Anyone that struggles with insomnia understands the value of an effective sleep aid that can help you get a quality night of sleep so that you can be alert and productive the next day. However, the Food and Drug Administration (FDA) is currently examining the risks associated with sleep aids that are “too effective” at inducing drowsiness in those who take the medications. The federal agency is now closely scrutinizing drugs that cause drowsiness, such as sleep aids and allergy medications to identify those that may leave drivers too sleepy to safely drive the following morning.

The growing use of prescriptions sleep aids has made the risk of accidents caused by drowsy drivers a focus for making roadways safer. According to a recent New York Times article, physicians wrote approximately 60 million prescriptions for anti-insomnia sleep aids last year. Policymakers, traffic safety experts and law enforcement have struggled with how to prosecute drivers who are impaired by sleep aids and other drugs that are being taken subject to a prescription. A study conducted by the National Highway Traffic Safety Administration (NHTSA) found that five percent of all drivers operate a motor vehicle while under the influence of a prescription medication.

This problem is widespread enough that there have been widely reported car accidents involving high profile individuals who indicated their poor driving was the result of a drug that induced drowsiness. For example, the former spouse of Gov. Andrew M. Cuomo was arrested for DUI when she allegedly swerved into a semi-truck after a chemical test reportedly revealed the presence of a sleep aid in her blood according to the Times article.

In the wake of incidents like this one, the FDA is more closely scrutinizing whether the recommended doses for drugs that cause drowsiness appear to leave driver’s impaired the next morning. The federal agency recently declined to grant approval for a new sleep aid from Merck because tests revealed that some drivers who took the drug struggled while driving the following day. The agency also recommended that the manufacturer of the generic version of Ambien® reduce the amount of the dose by fifty percent. While sleep aids are the most obvious problem, the FDA also has warned that it is unsafe to take certain allergy drugs that can have the effect of inducing drowsiness.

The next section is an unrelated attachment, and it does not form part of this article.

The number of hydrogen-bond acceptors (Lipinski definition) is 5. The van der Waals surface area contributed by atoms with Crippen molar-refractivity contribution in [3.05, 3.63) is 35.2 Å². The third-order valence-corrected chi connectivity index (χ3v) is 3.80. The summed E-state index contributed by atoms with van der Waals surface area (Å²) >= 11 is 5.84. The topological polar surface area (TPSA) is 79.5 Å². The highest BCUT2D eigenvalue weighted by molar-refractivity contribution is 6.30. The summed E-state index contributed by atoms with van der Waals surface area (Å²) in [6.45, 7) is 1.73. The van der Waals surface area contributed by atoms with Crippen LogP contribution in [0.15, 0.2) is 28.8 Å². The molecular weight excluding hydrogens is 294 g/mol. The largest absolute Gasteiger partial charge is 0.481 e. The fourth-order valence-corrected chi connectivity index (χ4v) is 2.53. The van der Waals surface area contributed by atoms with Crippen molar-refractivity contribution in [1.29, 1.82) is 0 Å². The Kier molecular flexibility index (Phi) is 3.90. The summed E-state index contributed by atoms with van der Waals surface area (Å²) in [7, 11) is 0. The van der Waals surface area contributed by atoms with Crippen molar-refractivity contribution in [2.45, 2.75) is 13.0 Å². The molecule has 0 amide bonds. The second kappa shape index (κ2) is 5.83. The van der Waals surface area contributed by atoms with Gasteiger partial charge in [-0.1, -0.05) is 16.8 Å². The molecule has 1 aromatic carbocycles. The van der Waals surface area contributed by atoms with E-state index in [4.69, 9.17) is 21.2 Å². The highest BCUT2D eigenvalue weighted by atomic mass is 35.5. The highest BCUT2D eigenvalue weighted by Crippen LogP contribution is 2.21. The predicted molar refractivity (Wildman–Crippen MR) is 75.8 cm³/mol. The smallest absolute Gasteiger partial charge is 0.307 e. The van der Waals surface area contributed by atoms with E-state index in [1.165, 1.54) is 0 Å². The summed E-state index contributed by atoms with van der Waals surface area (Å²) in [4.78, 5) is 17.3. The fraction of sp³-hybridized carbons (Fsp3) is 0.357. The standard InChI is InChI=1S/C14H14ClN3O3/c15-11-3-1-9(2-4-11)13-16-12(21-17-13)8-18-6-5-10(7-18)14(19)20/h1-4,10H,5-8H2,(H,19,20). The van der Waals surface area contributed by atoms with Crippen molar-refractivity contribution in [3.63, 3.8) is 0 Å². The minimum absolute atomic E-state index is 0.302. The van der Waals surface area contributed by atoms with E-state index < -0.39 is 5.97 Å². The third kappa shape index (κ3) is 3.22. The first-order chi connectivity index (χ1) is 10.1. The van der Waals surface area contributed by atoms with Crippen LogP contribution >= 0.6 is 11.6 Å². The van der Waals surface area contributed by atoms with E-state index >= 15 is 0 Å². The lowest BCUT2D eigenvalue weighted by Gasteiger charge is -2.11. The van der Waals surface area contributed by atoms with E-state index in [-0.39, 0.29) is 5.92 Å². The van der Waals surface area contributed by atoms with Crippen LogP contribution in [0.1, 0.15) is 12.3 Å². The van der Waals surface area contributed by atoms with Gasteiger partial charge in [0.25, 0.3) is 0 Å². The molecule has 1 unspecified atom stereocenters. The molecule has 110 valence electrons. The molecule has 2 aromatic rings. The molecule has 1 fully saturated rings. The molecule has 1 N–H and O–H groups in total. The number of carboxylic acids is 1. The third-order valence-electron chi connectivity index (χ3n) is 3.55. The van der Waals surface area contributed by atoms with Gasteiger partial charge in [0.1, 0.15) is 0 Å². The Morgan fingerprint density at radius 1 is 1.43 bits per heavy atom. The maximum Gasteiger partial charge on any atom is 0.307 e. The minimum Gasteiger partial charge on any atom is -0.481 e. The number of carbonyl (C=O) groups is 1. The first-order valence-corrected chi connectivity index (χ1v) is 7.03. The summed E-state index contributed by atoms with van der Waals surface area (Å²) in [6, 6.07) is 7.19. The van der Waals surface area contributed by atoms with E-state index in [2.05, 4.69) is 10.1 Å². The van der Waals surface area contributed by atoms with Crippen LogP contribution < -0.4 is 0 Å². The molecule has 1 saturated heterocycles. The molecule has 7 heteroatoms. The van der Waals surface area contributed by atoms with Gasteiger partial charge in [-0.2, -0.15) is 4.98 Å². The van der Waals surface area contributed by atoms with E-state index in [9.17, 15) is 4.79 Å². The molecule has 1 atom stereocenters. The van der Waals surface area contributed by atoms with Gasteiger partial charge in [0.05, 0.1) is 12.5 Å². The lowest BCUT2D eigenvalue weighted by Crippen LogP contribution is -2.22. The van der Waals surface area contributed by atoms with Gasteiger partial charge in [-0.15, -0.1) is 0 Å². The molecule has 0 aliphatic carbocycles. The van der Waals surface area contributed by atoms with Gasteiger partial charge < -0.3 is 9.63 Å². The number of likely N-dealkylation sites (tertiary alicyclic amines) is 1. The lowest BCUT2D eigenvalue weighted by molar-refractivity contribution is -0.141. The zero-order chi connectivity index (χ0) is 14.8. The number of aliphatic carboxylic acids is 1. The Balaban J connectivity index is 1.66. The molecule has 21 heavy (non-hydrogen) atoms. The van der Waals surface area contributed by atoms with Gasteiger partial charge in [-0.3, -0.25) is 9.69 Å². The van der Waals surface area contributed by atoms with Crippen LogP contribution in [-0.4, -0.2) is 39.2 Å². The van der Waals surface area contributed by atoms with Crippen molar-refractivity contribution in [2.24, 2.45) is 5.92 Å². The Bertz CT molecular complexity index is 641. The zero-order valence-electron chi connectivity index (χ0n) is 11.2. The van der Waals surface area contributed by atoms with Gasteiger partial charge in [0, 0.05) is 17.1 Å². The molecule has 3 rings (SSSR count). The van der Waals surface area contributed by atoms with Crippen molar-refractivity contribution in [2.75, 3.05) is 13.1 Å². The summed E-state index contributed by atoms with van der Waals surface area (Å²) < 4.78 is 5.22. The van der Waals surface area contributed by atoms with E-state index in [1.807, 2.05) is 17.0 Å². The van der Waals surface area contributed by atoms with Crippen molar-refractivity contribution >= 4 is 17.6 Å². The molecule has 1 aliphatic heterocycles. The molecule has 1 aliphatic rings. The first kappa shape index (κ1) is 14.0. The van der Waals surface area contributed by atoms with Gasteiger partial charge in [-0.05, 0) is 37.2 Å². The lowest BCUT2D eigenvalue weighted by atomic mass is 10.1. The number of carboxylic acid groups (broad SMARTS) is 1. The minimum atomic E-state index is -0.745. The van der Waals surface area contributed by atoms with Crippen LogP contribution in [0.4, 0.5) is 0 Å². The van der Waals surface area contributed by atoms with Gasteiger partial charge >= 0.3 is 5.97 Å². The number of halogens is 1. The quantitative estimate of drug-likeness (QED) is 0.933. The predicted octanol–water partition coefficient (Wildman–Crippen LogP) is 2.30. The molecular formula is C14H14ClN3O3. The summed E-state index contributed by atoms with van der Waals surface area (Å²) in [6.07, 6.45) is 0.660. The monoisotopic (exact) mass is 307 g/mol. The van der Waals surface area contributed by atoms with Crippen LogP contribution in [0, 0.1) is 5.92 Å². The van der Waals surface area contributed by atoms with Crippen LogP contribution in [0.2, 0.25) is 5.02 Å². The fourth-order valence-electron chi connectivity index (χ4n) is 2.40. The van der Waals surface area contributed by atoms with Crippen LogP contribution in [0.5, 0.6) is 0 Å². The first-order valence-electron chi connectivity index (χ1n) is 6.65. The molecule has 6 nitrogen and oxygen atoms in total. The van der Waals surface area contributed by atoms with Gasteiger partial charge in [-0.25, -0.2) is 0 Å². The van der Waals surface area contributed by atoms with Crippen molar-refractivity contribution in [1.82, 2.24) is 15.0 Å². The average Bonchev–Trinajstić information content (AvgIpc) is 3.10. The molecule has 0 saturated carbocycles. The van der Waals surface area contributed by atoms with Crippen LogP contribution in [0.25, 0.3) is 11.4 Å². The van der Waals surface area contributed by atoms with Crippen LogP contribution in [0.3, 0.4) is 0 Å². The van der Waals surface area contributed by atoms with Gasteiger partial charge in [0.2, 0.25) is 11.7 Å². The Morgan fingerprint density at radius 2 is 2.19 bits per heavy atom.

In addition to more closely scrutinizing drugs that fight insomnia, the FDA is asking drug companies to conduct more thorough tests involving the impact of their medications on drivers. If you or someone close to you is injured by a driver impaired by sleep aids or other medications, for over 39 years our Atlanta car accident attorneys at Montlick and Associates have been providing effective legal representation to those throughout all of Georgia and the Southeast, including all smaller cities and rural areas in the state. No matter where you are located our attorneys are just a phone call away, and we will even come to you. Call us 24 hours a day/7 days a week for your Free Consultation at 1-800-LAW-NEED (1-800-529-6333). You can also visit us online at and use our Free Case Evaluation Form or 24-hour Live Online Chat.